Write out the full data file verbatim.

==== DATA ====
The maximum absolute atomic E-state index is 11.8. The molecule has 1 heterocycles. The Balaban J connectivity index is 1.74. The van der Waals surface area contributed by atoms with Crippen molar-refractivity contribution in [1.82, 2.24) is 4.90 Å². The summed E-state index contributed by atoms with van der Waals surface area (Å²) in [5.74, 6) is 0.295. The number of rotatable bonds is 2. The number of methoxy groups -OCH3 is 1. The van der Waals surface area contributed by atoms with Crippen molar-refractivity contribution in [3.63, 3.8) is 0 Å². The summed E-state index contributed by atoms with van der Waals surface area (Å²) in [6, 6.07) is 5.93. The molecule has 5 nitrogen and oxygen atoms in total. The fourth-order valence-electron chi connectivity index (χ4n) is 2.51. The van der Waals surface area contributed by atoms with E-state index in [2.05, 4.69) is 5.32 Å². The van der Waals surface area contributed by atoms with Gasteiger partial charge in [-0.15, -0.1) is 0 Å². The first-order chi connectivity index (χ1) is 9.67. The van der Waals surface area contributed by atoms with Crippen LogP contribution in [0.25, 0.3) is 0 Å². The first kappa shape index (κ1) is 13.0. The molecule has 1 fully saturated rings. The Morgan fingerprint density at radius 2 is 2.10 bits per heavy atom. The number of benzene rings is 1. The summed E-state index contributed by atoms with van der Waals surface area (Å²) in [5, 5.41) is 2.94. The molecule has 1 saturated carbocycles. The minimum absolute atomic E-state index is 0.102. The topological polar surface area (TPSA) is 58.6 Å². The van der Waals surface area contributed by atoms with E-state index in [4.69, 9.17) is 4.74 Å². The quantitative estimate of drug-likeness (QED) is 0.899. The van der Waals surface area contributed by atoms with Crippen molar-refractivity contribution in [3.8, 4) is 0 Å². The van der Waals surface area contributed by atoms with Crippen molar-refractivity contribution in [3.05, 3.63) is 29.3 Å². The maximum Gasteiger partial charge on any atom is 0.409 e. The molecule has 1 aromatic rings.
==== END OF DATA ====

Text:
The maximum absolute atomic E-state index is 11.8. The molecule has 1 heterocycles. The Balaban J connectivity index is 1.74. The van der Waals surface area contributed by atoms with Crippen molar-refractivity contribution in [1.82, 2.24) is 4.90 Å². The summed E-state index contributed by atoms with van der Waals surface area (Å²) in [5.74, 6) is 0.295. The number of rotatable bonds is 2. The number of methoxy groups -OCH3 is 1. The van der Waals surface area contributed by atoms with Crippen molar-refractivity contribution in [3.63, 3.8) is 0 Å². The summed E-state index contributed by atoms with van der Waals surface area (Å²) in [6, 6.07) is 5.93. The molecule has 5 nitrogen and oxygen atoms in total. The fourth-order valence-electron chi connectivity index (χ4n) is 2.51. The van der Waals surface area contributed by atoms with E-state index in [2.05, 4.69) is 5.32 Å². The van der Waals surface area contributed by atoms with Gasteiger partial charge in [-0.15, -0.1) is 0 Å². The first-order chi connectivity index (χ1) is 9.67. The van der Waals surface area contributed by atoms with Crippen LogP contribution in [0.25, 0.3) is 0 Å². The first kappa shape index (κ1) is 13.0. The molecule has 1 fully saturated rings. The Morgan fingerprint density at radius 2 is 2.10 bits per heavy atom. The number of benzene rings is 1. The summed E-state index contributed by atoms with van der Waals surface area (Å²) in [5, 5.41) is 2.94. The molecule has 1 saturated carbocycles. The minimum absolute atomic E-state index is 0.102. The topological polar surface area (TPSA) is 58.6 Å². The van der Waals surface area contributed by atoms with E-state index in [4.69, 9.17) is 4.74 Å². The quantitative estimate of drug-likeness (QED) is 0.899. The van der Waals surface area contributed by atoms with Crippen molar-refractivity contribution in [3.8, 4) is 0 Å². The van der Waals surface area contributed by atoms with Crippen molar-refractivity contribution in [3.05, 3.63) is 29.3 Å². The maximum Gasteiger partial charge on any atom is 0.409 e. The molecule has 1 aromatic rings.